You are invited to a FREE fruit tree pruning workshop at Bethel Church Community Garden (201 E Old Plank Rd.) February 19 at 4 pm. Come learn from Jim Quinn, MU Extension horticulturist about how to get the most out of your fruit trees with pruning.
No RSVP or registration required. In case of bad weather, the back-up date is Feb 22.
Wednesday, April 9
Join Jim Quinn from MU extension for an informal hour on the topic of fruit tree care. The meeting will take place at the Ash Street Garden orchard, 201 W. Ash St. Contact Bill at (573) 746-0770 for more information.
It’s hard to believe it on this particular snowy February day, but the ground is often ready for certain seeds and plants here in Mid-Missouri as early as March.
Check out this updated chart for the the best dates to plant seeds or transplants of various vegetables in our area.
As you start planning your 2014 garden, keep in mind that Boone County is in USDA cold hardiness zone 6a and AHS heat zone 7. Read more about what zone ratings mean in our post from 2012 when the USDA released the latest cold hardiness ratings map.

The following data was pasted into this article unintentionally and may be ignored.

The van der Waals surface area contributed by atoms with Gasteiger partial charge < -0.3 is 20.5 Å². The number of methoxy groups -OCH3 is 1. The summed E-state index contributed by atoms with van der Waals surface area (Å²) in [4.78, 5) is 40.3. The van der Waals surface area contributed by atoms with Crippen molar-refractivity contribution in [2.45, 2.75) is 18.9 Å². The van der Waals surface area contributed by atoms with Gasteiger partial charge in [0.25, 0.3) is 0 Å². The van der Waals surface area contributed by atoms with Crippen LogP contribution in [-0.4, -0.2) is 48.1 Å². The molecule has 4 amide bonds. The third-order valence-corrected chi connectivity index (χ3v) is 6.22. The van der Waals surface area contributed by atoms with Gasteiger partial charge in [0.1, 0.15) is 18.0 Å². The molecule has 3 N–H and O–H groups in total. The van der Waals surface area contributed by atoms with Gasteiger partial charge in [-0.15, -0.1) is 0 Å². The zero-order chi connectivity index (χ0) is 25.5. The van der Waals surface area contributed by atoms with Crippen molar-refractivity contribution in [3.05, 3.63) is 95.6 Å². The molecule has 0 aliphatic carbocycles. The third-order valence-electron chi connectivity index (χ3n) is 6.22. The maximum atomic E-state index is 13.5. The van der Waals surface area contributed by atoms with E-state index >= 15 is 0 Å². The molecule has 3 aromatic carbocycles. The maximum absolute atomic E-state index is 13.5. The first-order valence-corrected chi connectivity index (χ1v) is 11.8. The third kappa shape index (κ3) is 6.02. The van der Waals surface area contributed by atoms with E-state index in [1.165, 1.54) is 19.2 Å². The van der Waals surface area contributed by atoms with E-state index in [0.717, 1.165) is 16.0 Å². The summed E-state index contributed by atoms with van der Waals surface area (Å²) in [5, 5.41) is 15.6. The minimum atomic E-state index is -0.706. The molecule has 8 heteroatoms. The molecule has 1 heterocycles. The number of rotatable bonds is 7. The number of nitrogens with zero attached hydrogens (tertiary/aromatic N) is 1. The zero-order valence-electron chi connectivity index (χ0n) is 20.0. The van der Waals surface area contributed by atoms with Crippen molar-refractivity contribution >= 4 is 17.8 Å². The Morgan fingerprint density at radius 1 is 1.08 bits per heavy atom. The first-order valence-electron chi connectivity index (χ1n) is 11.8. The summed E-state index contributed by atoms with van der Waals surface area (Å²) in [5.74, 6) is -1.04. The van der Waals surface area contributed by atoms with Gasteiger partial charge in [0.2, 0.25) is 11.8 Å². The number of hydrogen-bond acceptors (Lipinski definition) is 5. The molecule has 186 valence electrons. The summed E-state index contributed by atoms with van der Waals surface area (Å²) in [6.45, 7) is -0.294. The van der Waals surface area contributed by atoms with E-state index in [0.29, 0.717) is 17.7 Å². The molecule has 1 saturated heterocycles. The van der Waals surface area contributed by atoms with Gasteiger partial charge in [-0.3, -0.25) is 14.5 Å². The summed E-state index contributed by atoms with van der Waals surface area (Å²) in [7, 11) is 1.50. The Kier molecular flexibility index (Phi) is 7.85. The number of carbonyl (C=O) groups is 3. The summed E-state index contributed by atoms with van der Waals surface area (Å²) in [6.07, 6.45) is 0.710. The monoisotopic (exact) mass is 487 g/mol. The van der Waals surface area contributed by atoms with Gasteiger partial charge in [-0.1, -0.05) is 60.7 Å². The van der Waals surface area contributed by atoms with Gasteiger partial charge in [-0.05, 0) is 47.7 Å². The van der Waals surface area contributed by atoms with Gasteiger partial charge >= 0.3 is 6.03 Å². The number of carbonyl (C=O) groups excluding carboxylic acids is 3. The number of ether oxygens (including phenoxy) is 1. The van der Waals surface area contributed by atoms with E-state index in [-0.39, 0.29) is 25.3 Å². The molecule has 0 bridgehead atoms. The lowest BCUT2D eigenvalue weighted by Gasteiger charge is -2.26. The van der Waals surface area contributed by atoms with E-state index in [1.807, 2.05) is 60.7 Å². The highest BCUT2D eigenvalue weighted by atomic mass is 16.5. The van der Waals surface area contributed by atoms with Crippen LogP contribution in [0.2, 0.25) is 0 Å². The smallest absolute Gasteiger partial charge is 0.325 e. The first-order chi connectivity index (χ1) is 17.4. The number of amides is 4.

Fall and winter are a good time to make plans for improvements to your garden next year, like for instance improving how you water the garden. This past year, one community garden, with funding help from the CGC, purchased and installed drip irrigation lines to improve the efficiency of their group-run garden. If you’ve ever considered this kind of water delivery, check out this how-to video they made.
As we finish putting our summer beds to rest and harvest our fall greens, it’s time to start thinking about the first planting for next season: garlic.
This hardy crop, planted in the fall for an early summer harvest, is easy to grow in Mid-Missouri. Just follow these few simple steps.
Straw mulch is now available for Community Garden Coalition gardeners at the Ash Street Garden. Stop by the garden at 201 West Ash Street and pick up a bale of straw mulch for your plot. Straw mulch has many benefits for your garden, including weed suppression, moisture retention, and shading the soil from the hot summer sun. It is also reusable! Spread it over your garden in the fall to keep the soil covered through the winter, then use it again next year.
If you’re anything like me, this warm weather and sunshine has got you
thinking about the coming garden season! While tomatoes and peppers might seem like a long way off, February is the time to start ordering your seeds and getting cold season seedlings started indoors.